Donloyn LeDuff Gadson, a writer, wife and mom of eight in Charleston, South Carolina, says, "My husband and children would love to think that I am the one responsible for all of the cleaning; however, family means team. With a family this large, it has to be a group effort. I didn't create the mess alone — I will not clean it alone. That being said, sometimes they need a little 'motivation,' i.e. hollering! It's all hands on deck, for me. Even the little ones can pitch in. My 4-year-old twin girls fold clothes like a boss!"
She also admits to having "no idea" how often she really cleans but adds, "With the constant hustle-and-bustle that comes with life in a household of 10, it is difficult to carve out time to devote to full-on housecleaning mode. We clean in chunks, so it's a continuous thing. Plus, I find it's easier to keep things relatively neat as you go. So when you do have time for full house deep-cleaning days, it's not as bad."
Carrie Le Chevallier works full-time (half outside the home and half telecommuting) and she and her husband have five adopted kids between the ages of 22 months and 7 years old. The Garner, North Carolina couple is "supposed to pitch in equally for cleaning our house, but wouldn't you know it, it ends up being about 80-20, with most of the cleaning landing in my lap," Le Chevallier admits.
She reveals that she tries to do a little cleaning daily, and usually "bangs out more" come the weekends. She adds, however, "if we have something to do, I always choose that over staying home and cleaning; the mess will be there, the kids are only little once. Make memories, forget about the mess."
Self-admitted "domestically-challenged homeschool mom of three kiddos" Genevieve West, who works from home as a relationship consultant, author and marketing expert for her and her husband's liquid nitrogen ice cream business in Portland, Oregon, says, "Unfortunately for my husband, it just makes sense that the bulk of the chores would fall on me and kids, since we're home all day... which means the only time our house is actually clean is when we're expecting company. And then it's all hands on deck for the mad scramble to hide and clean everything. Our cleaning battle cry is, 'We don't want people knowing we actually live the way we live!'"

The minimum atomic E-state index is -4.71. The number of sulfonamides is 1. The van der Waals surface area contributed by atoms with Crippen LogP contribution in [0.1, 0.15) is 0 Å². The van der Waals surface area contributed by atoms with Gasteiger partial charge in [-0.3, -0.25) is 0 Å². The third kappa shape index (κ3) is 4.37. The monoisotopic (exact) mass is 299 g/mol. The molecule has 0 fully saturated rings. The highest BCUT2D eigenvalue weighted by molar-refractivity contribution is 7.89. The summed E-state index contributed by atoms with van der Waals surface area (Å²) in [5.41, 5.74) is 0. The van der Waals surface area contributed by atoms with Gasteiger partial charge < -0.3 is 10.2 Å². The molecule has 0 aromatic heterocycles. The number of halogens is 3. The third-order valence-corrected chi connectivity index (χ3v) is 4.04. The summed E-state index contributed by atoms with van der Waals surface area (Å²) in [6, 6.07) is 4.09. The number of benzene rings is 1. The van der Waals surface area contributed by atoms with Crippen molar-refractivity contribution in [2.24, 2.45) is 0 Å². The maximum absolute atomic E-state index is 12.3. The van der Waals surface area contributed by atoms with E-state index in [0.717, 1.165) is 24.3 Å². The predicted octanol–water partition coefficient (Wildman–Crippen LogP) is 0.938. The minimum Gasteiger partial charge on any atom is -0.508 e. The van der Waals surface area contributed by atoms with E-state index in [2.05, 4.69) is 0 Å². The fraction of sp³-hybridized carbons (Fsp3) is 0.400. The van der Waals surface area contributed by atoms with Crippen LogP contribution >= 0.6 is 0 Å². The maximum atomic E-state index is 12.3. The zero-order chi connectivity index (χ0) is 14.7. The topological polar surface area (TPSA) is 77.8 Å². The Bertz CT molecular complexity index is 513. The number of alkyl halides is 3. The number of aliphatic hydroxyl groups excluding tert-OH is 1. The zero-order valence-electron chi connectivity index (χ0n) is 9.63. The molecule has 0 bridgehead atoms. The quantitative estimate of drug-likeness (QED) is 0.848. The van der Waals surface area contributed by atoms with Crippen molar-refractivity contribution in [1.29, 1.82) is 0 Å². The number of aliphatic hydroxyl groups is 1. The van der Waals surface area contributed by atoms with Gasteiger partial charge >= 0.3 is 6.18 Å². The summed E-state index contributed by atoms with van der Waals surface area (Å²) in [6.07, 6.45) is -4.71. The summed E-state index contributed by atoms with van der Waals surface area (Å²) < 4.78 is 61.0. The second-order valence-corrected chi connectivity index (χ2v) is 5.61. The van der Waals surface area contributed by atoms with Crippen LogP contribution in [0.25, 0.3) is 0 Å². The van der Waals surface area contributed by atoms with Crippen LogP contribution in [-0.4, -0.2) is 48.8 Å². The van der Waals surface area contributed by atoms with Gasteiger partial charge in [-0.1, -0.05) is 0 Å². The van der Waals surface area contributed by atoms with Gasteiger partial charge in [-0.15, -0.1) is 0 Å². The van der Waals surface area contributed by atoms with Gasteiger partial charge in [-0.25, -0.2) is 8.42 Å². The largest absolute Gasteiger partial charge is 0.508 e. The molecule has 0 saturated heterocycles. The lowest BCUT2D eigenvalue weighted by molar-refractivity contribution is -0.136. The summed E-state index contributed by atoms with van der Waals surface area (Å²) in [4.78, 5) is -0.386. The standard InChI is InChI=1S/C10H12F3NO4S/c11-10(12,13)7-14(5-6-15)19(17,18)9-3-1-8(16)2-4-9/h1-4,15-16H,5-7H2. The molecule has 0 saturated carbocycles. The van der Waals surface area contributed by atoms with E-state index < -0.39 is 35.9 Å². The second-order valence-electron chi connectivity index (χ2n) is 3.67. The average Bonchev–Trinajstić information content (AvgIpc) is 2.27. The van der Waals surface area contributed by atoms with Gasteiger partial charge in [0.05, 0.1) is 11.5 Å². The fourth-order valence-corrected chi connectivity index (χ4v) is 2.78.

Jacqueline Fisch is a full-time working mom in a busy consulting firm in Chicago, Illinois who recently launched her startup coaching business. She says, "With a husband who doesn't cook or clean, two kids (2 and 5), and two dogs, I've got a lot going on."
She admits that having guests over is her main motivator for cleaning. "Otherwise, I'm an expert at 'piling' — arranging messes into tidy piles, or filing them away to give the impression and feeling of clean."
She adds, "As an aspiring minimalist, my family of four keeps a relatively small space, so there isn't a lot of room for clutter. Less clutter, less toys means less mess, meaning less to clean." Bathrooms get attention once a month or so, same with the kitchens."
She multi-tasks her efforts — wiping down kitchen appliances while waiting for pasta to cook, or wiping down the bathroom sink after using it and keeping a squeegee in the shower to remove water spots before they happen after every shower.
Full-time working mom and handmaker Jean Kake admits, "I hate to clean! With two boys (14 and 21), it seems like as soon as I clean something, it needs to be done again. Turns out I can overlook a dirty floor or piles of laundry and focus on work. Around the time I turned 30, I decided to let go of the quest for perfection, and I'm a happier mom and person for it. Yes, there may be dishes in the sink, but I'm OK with it most of the time — unless my mother-in-law is coming by. I'd rather develop a new idea, watch TV with my sons or go thrift store shopping than worry about dirty dishes. Life's too short."
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